Female Genital Mutilation Bill

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Dr. Tonge: I have evidence, albeit anecdotal, that the procedure has been carried out by some medical professionals in this country, but there have never been prosecutions here. As the hon. Member for Calder Valley will confirm, quite a lot of evidence that FGM happens here, too, was presented at the hearings.

Paul Goggins: I fully accept that. We are dealing with cultural pressures within quite closed communities and, often, with young and vulnerable children. It is very difficult for them to report that that type of crime has been committed. All those factors have an impact. We certainly need to close loopholes in legislation, but the hon. Lady is right to say that we need both to send a strong message in legislation and to back that up with education for the public and members of those communities, as well as education and training for the professionals involved.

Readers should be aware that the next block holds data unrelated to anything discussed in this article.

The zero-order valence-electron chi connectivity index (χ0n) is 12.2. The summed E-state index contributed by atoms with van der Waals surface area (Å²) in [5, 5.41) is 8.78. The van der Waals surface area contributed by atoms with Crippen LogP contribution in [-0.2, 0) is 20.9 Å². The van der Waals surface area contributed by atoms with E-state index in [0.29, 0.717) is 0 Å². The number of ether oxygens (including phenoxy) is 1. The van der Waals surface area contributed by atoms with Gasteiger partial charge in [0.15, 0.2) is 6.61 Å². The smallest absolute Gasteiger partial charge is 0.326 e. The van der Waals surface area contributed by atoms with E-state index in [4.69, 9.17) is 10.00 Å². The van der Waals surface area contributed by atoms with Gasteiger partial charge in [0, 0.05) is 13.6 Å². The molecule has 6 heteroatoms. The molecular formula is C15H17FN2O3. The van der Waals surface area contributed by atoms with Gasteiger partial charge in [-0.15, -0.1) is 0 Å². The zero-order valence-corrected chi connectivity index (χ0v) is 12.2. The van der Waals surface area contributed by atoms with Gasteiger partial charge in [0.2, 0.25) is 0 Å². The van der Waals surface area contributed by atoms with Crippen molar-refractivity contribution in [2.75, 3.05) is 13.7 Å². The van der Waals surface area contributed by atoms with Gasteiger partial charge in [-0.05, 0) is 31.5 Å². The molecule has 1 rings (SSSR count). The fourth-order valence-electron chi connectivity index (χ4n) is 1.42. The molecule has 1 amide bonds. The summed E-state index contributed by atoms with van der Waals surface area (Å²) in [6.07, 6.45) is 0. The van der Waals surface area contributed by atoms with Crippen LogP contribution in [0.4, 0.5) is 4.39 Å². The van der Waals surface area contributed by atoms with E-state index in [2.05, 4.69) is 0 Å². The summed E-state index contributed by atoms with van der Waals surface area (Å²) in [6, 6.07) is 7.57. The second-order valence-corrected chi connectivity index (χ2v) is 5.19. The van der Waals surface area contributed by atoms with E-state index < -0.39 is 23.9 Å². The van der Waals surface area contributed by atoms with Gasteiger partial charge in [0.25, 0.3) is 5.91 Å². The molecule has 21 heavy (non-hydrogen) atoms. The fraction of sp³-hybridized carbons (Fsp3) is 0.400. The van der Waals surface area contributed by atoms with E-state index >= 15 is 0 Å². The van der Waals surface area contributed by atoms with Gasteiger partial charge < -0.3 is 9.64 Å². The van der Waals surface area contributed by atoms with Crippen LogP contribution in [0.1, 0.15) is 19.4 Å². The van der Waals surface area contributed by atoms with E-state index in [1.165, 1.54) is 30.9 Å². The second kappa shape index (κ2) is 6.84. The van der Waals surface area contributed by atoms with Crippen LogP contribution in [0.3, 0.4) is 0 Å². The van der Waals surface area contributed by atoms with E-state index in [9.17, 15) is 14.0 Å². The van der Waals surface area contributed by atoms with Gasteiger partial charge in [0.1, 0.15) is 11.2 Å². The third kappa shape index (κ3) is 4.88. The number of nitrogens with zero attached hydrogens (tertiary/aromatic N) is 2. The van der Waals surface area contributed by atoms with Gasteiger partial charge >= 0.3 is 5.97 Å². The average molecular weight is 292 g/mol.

Mr. Luff: If a general practitioner is presented with a young girl who has experienced this dreadful act, will he or she have a duty of care to try to ensure that investigations are carried out into the circumstances in which the procedure was performed?

Paul Goggins: I certainly hope that a general practitioner or any health practitioner would follow up such cases urgently, not only by providing the appropriate care but by trying to find out how it happened. However, it is difficult territory because it is equally important that we do not do things that discourage people from seeking the health care that they need. If the message goes out that seeking medical attention has other consequences, it could make matters difficult. That is why not only statutory services, but voluntary services must adopt a sensitive approach.